- (SPAN2503 / 3 credits / 45 hours)
- Spanish in the Arts Context III – syllabus
- (SPAN3003 / 3 credits / 45 hours)
- In this course, students hone their speaking, reading, and writing skills through classroom and field instruction. Students advance their Spanish related to Argentine and Latin American culture and to the program theme in particular. Students are placed in small classes based on an in-country evaluation that tests both written and oral proficiency.
Learn About the Argentina Arts program
Please note that in order to take advantage of dynamic learning opportunities, program excursions may occasionally vary.
Local Excursions in Buenos Aires
You will meet local artists and visit art museums and galleries, collective project studios, trauma and memory centers, and areas with socially and politically significant street murals and graffiti. You will also visit marginalized neighborhoods within Buenos Aires to see the artistic work being done there.
At some of the most important modern and contemporary museums of Buenos Aires, you will experience the dialogue between artists from different Latin American countries and their connections with social movements over time. Museums include:
- Contemporary Art Center
- The Modern Art Museum of Buenos Aires
- The Latin American Art Museum of Buenos Aires
- Contemporary Art Museum of Buenos Aires
- Recoleta Cultural Center
Find out how society is using memory to cope with tragedy with visits to memorial sites such as Olimpo Memorial Site and the Remembrance and Human Rights Center, both former detention and torture centers during the last dictatorship; and the Monument to the Victims of State-Sponsored Terrorism in Memory Park. Here, you will participate in discussions about politics and memory and hear victims’ personal stories.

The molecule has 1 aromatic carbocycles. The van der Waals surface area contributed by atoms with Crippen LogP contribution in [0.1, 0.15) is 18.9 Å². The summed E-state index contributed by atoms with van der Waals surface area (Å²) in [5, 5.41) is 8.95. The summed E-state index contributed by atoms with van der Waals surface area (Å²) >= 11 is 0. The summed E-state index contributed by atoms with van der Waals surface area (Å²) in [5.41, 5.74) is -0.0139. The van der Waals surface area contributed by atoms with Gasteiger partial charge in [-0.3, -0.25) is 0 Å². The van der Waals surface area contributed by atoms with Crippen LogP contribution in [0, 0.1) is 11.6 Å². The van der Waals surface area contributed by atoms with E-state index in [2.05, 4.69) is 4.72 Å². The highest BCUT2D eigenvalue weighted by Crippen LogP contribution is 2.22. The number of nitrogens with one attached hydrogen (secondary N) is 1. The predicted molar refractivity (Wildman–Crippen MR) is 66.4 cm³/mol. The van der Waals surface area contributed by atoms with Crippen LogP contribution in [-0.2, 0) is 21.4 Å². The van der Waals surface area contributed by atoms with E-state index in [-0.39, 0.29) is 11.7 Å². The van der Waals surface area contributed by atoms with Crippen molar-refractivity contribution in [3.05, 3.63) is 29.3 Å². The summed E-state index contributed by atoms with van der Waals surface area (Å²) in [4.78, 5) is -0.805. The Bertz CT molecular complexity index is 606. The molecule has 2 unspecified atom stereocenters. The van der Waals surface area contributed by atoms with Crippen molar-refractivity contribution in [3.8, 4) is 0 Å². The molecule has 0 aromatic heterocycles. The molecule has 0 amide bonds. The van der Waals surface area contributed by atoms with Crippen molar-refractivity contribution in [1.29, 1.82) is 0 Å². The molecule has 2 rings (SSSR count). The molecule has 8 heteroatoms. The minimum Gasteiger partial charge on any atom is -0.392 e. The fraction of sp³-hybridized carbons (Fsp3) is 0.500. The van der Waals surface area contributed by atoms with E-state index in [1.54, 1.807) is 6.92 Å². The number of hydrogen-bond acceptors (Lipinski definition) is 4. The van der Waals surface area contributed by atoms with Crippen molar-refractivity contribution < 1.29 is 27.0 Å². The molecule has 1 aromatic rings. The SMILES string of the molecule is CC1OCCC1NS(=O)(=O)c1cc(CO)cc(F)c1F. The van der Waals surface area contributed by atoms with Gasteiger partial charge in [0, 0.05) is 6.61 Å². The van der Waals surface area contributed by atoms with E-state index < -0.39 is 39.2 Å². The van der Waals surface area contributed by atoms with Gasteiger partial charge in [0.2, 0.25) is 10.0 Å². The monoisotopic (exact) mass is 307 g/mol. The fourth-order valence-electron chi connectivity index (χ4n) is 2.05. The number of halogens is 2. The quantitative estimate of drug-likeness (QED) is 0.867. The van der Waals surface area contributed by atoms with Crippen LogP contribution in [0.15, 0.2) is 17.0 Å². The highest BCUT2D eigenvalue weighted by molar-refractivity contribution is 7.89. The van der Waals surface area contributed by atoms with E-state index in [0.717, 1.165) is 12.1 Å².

This five-day excursion will include a visit to the Archivo Provincial de la Memoria, a collection of information, testimonies, and documents pertaining to human rights violations during the 1970s. You will also visit Cordobazo, the site of one of the most significant civil uprisings in Argentine history, view art exhibitions, and visit the studios of artists whose work is tied to memories of the recent past.
Faculty and Staff
Faculty and Staff
Agustina Triquell, PhD, Academic Director
Agustina holds a PhD in social sciences from IDES-General Sarmiento National University and a bachelor’s degree in social communication from Córdoba’s National University. Her doctoral research focused on the way photographic images build up subjectivities in different social contexts. Agustina has worked with various NGOs related to human rights and cultural diversity in Córdoba and Buenos Aires and coordinated art workshops with inmates at San Martin Penitentiary Unit. Since 2012 she has been a member of the Citizenship and Human Rights Program at IDES and has coordinated the NidoErrante Photography and Art Residency. Currently, she is a postdoctoral fellow at the Instituto de Desarrollo Económico y Social.
Agustina’s research and teaching deal mainly with photographic images and their circulation in the public sphere, as well as photographic memories of the recent past. She is interested in unconventional academic formats such as nonfiction audiovisual works and photobooks. She works in collective projects regarding art, public archives, and social intervention in cities in Argentina and Latin America. Her personal and collective work has been exhibited in museums and art centers in Córdoba, Buenos Aires, Montevideo, Santiago de Chile, and Asunción.
Alejandra González, Program Assistant
Alejandra holds a degree in archaeology from Universidad de Buenos Aires, where she worked for several years as lecturer of social anthropology. Since 2002, she has been part of a research team investigating rock art in northwest Argentina. Every year she travels to Salta and Catamarca to do fieldwork, which includes photography, filming, and drawing. As a photographer she works in collective projects doing family photography reconstruction. Additionally, she is interested in found photography, public archives, family photograph albums, and photo books. She teaches pinhole photography at Devoto University Center with the Devoto Penitentiary Unit. Recently, she worked with Agustina Triquell to create the photography project Asunción Casa Editora.